There is a considerable amount of wood trim in the original Pilgrim vessels. Much of it done in the 'Herreshoff traditional style' of wood trim boarding white flat panels. He would create white flat surfaces for cabin walls, bulkheads, ceilings, cabinetwork, etc, then use stained and varnished woods for all of the millwork trim, that being the corner post, drawer fronts, passageway doors, and so on.
In those days the 'wood trim' was often a structural portion of the interior item, thus the carpentry skills required were even more elaborate. Nowadays the wood trim is of a 'cosmetic additional to the underlying structure. It can still accomplish the same Herreshoff 'effect'', but it is somewhat easier to build.
The potentially large flat white areas are broken up by strips of wood trim 'blocking' each window area, and boarding each wall surface,....'framing' it so to say. The valences around the window curtains is a nice classic effect. The wood trim pieces on the ceiling harken back to the days of laminated deck support beams. The wood framed saloon windows, and the wood framed skylight, ...all classic looking.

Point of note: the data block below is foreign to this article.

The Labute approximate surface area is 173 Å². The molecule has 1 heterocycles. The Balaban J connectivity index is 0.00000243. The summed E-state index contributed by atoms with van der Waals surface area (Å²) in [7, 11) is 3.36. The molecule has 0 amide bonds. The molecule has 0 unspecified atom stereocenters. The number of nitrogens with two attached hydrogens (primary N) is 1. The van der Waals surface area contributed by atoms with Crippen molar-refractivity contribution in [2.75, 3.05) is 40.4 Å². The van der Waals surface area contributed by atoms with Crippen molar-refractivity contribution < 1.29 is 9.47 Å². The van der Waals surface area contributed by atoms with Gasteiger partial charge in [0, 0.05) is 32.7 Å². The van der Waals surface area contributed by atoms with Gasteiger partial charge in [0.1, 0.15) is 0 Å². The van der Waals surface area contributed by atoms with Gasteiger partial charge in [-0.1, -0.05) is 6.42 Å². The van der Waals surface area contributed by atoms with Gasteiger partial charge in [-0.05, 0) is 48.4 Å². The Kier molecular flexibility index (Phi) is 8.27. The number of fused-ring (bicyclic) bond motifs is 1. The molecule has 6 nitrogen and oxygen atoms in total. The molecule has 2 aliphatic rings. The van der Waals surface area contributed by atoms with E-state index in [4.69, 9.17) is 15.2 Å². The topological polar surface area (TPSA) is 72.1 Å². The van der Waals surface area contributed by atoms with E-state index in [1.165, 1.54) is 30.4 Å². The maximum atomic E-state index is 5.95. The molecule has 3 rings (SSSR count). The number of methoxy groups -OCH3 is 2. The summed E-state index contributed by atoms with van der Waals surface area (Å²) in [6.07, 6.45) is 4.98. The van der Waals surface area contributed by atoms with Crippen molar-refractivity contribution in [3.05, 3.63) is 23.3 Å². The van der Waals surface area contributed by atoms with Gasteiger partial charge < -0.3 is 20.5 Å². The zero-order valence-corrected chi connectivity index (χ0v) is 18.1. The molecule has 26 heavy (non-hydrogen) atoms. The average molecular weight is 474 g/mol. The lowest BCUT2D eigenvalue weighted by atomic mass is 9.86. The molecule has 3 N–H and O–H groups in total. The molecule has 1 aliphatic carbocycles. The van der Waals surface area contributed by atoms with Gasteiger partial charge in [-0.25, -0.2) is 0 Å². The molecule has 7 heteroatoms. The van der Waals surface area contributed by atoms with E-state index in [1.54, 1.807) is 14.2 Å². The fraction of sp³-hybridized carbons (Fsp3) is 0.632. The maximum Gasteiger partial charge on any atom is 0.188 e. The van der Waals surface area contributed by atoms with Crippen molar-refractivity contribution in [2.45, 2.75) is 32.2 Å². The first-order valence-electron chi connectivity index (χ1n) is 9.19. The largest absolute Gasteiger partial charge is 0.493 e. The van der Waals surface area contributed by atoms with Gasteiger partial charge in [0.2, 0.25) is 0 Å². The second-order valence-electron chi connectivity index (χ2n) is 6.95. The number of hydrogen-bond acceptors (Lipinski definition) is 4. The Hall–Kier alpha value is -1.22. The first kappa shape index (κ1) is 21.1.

All of this wood trim can be simply glued onto the PP honeycomb panels that make up the 'cabin box'. These wood trim pieces can be supplied in a pre-cut fashion, either in-house or from a sub-contractor, even an overseas one (Thailand perhaps?). They could be CNC pre-cut pieces, and they could come in a variety of wood types,.....cherry, oak, teak, burl, etc.
These wood trim pieces and fixtures (cabinetry, doors, etc) would not have to be fashioned from homogenous solid woods, but rather could be some of the very high quality veneers (real wood) that are thinly cut to be glued onto the outer surface of lesser expensive wood substrates.
...to be continued